Phage-inducible chromosomal islands promote genetic variability by blocking phage reproduction and protecting transductants from phage lysis
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Phage-inducible chromosomal islands (PICIs) are a widespread family of highly mobile genetic elements that disseminate virulence and toxin genes among bacterial populations. Since their life cycle involves induction by helper phages, they are important players in phage evolution and ecology. PICIs can interfere with the lifecycle of their helper phages at different stages resulting frequently in reduced phage production after infection of a PICI-containing strain. Since phage defense systems have been recently shown to be beneficial for the acquisition of exogenous DNA via horizontal gene transfer, we hypothesized that PICIs could provide a similar benefit to their hosts and tested the impact of PICIs in recipient strains on host cell viability, phage propagation and transfer of genetic material. Here we report an important role for PICIs in bacterial evolution by promoting the survival of phage-mediated transductants of chromosomal or plasmid DNA. The presence of PICIs generates favorable conditions for population diversification and the inheritance of genetic material being transferred, such as antibiotic resistance and virulence genes. Our results show that by interfering with phage reproduction, PICIs can protect the bacterial population from phage attack, increasing the overall survival of the bacterial population as well as the transduced cells. Moreover, our results also demonstrate that PICIs reduce the frequency of lysogenization after temperate phage infection, creating a more genetically diverse bacterial population with increased bet-hedging opportunities to adapt to new niches. In summary, our results identify a new role for the PICIs and highlight them as important drivers of bacterial evolution.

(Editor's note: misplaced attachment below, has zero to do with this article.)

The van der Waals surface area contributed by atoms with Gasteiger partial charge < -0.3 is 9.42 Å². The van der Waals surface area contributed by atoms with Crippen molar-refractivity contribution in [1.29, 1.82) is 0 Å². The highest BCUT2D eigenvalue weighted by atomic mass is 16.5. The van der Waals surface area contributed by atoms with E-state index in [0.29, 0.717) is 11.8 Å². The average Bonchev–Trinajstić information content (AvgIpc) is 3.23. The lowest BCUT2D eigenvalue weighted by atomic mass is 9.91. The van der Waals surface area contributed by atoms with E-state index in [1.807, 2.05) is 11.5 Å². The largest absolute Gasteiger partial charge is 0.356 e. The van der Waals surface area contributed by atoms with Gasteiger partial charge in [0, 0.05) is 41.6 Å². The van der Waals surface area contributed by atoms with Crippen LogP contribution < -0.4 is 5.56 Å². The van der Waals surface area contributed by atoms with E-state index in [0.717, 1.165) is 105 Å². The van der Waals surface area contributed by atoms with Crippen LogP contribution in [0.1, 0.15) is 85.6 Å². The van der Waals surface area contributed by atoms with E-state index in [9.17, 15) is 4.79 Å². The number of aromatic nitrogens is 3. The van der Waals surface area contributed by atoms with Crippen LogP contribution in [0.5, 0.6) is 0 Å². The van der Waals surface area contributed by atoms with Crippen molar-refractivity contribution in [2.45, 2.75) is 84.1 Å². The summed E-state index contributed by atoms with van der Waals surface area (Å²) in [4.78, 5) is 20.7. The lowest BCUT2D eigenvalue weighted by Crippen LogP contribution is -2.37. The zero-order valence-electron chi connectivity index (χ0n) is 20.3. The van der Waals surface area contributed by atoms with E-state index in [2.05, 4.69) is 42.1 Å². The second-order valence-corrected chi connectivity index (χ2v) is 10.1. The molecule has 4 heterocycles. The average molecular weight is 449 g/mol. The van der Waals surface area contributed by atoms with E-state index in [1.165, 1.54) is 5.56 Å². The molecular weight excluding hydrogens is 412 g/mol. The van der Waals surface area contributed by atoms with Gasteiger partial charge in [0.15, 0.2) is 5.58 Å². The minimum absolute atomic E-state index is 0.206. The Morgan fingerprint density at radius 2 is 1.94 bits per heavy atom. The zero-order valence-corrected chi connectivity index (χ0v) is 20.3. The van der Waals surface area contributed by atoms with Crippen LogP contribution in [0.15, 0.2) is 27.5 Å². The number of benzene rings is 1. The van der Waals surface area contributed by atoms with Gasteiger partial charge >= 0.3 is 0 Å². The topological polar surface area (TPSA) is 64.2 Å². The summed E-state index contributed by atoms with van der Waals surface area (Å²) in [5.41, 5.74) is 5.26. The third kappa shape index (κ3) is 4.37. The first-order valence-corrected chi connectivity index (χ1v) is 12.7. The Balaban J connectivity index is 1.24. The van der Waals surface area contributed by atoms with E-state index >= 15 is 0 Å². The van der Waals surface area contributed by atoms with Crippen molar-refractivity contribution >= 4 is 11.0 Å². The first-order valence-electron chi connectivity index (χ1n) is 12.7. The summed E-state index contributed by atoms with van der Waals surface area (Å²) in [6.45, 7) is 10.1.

Ibarra-Chávez , R , Brady , A , Chen , J , Penadés , J R & Haag , A F 2022 , ' Phage-inducible chromosomal islands promote genetic variability by blocking phage reproduction and protecting transductants from phage lysis ' , PLoS Genetics , vol. 18 , no. 3 , e1010146 . https://doi.org/10.1371/journal.pgen.1010146
Copyright: © 2022 Ibarra-Chávez et al. This is an open access article distributed under the terms of the Creative Commons Attribution License, which permits unrestricted use, distribution, and reproduction in any medium, provided the original author and source are credited.
DescriptionFunding: This work was supported by the following grants awarded to JPR: MR/M003876/1, MR/S00940X/1 and MR/V000772/1 from the Medical Research Council (MRC, UK; https://mrc.ukri.org); BB/N002873/1, BB/S003835/1 and BB/V002376/1 from the Biotechnology and Biological Sciences Research Council (BBSRC, UK; https://bbsrc.ukri.org); 201531/Z/16/Z from the Wellcome Trust (https://wellcome.org).
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